by WALTER E. BURTON
ONE of America’s newest and most exciting sports is misnamed: there should be an “N” between the initials of T. T. racing, for there are few forms of excitement that contain more high-explosive qualities than this motorcycle pastime.
A T. T. race is an American, and usually a miniature, version of the famous Tourist Trophy races held yearly on the Isle of Man. It is a motorcycle contest packed with thrills, spills, dust, speed, breath-taking moments and a lot of fun for everyone concerned. It looks like an elaborate and noisy way of committing suicide; but surprisingly few bones have been broken in such competitions. In fact, women riders frequently tackle the milder parts of a T. T. course.Let’s accompany the Ohio Ramblers on a Sunday afternoon visit to their T. T. track, which is scarcely a year old. The Ohio Ramblers is a motorcycle club, made up of riders who live in and near the city of Mas-sillon.
The Ramblers’ track is, so the club members claim, one of the most perfect in the state, if not in the country. It is the result of a long and careful search for just the right kind of land. An outstanding feature is that spectators can stand on top of any one of several neighboring hills and view the entire course. There are no large trees in the area, only a few shrubsâ€”mostly bushes bearing long, sharp thorns which riders have learned to respect.
This being merely an informal practice run, the machines are standard in design and equipment. For actual racing, special stripped motorcycles generally are used. All of the riders wear leather crash helmets as a matter of protection.
The starter drops the white flag. The motors, which had been dead, leap into action^ and in a flash the sextet is roaring around the first turn. This is a very mild turn, being only a right-angle one, partly banked. Hardly have the machines straightened out when the leading one strikes the first of a series of hairpin curves. Some of these curves are tilted at dizzy angles on the side of a hill. Now the skidding cycles have negotiated them safely, executing in the process a few dizzy and dust-raising fish tails, and are headed down a short but steep bank preparatory to making a sharp right-hand turn and climbing to the top of the steepest and tallest hill on the course.
When the dust clears away, a rider is seen struggling to his feet. His machine is lying on its side a yard away.
The five remaining machines, after engaging in a short but lively hill-climbing contest, have reached the high point of the course, and have idled down for the next test. This is a descent of a rocky, loose-dirt hillside that would make a mule pause and consider. But the motorcycle roughriders do not hesitate. Down the hill they slide, and skid around the sharp turn at the bottom, showering the surrounding bushes and a few venturesome spectators with dirt. There are two sprawling flops on this bottom turn, but the riders are up in an instant and on their way.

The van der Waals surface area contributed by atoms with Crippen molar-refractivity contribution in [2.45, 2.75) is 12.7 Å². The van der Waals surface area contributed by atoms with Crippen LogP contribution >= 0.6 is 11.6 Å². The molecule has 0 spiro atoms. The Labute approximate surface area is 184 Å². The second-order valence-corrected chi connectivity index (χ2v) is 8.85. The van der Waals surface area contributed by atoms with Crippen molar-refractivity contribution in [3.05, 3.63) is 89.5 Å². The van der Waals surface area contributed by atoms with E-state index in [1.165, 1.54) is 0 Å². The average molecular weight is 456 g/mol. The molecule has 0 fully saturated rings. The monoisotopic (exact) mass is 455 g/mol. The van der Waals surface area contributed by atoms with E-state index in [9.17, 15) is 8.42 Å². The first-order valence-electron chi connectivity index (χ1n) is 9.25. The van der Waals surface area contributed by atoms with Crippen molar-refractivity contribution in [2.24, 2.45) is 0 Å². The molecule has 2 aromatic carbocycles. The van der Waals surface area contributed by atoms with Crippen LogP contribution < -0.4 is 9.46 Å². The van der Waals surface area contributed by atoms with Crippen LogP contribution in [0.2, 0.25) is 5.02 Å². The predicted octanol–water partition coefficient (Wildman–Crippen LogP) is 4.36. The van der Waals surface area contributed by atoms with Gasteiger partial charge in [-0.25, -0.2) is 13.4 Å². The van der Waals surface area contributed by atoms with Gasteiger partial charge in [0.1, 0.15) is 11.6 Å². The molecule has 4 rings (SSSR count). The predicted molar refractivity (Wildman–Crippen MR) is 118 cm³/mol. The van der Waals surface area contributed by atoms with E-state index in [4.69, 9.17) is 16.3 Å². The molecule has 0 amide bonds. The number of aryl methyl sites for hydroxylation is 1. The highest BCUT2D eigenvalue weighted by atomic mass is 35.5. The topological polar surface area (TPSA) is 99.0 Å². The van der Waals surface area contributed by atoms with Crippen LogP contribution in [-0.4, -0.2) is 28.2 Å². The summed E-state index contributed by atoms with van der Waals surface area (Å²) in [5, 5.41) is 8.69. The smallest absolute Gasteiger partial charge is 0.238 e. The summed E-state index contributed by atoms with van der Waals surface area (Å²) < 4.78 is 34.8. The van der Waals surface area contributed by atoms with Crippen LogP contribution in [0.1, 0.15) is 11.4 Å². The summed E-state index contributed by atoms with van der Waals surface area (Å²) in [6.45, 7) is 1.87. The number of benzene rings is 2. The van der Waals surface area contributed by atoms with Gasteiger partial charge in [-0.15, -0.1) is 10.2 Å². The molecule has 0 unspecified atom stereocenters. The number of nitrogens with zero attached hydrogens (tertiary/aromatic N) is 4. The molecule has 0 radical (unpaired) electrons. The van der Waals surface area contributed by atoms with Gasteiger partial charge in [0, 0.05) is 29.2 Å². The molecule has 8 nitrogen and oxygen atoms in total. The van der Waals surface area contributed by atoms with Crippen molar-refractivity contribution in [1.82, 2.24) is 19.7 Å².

Then come a series of up-and-down waves scrambled with a few more hairpin turns, and the motorcycles are on the home stretch. There remains one more formidable obstacle.
The track has been dug away to produce a sudden rise of perhaps two feet, over which a rider has to leap in order to complete the run. Because stock machines are being used the cyclist hop this miniature cliff with considerable caution, flying through the air perhaps only 10 or 15 feet. However, in actual competitions, when stripped machines are being used, riders sometimes make broad jumps of 60 feet, and clear the ground by 4 or 5 feet.
And that, in brief, is what a run over a T. T. course is like. For the most part, the machines travel in low gear, although on some of the more gentle parts of the track, shifts into higher gears can be made.
The track is so designed that various routes can be taken for these spins, to provide practice in negotiating sharp curves, climbing steep hills, making leaps and doing other tricks.
An approved T. T. course is as irregular as its designers can make it, and includes both right and left hand turns, and, if possible, a hill that will necessitate gear changing.
All starts are made with dead motors. The starting positions of contestants are determined either by qualifying trials or by drawing, whichever the promoter of the race specifies. The approved AMA system of flagging is used for controlling the race.
Although a typical Tourist Trophy race seems, especially to the spectator who is not familiar with motorcycle pranks and feats, to be an extremely risky, rough-and-tumble affair, there are some hazards that are barred. For instance, although the course can include such obstacles as ploughed ground, hairpin turns and steep hills, there must be no streams, ponds or other water hazards to negotiate. The presence of a mud bog or water splash would make the event, in the eyes of motorcycle race authorities, a Cross Country instead of a Tourist Trophy contest.
Courtesy of : http://blog.modernmechanix.com/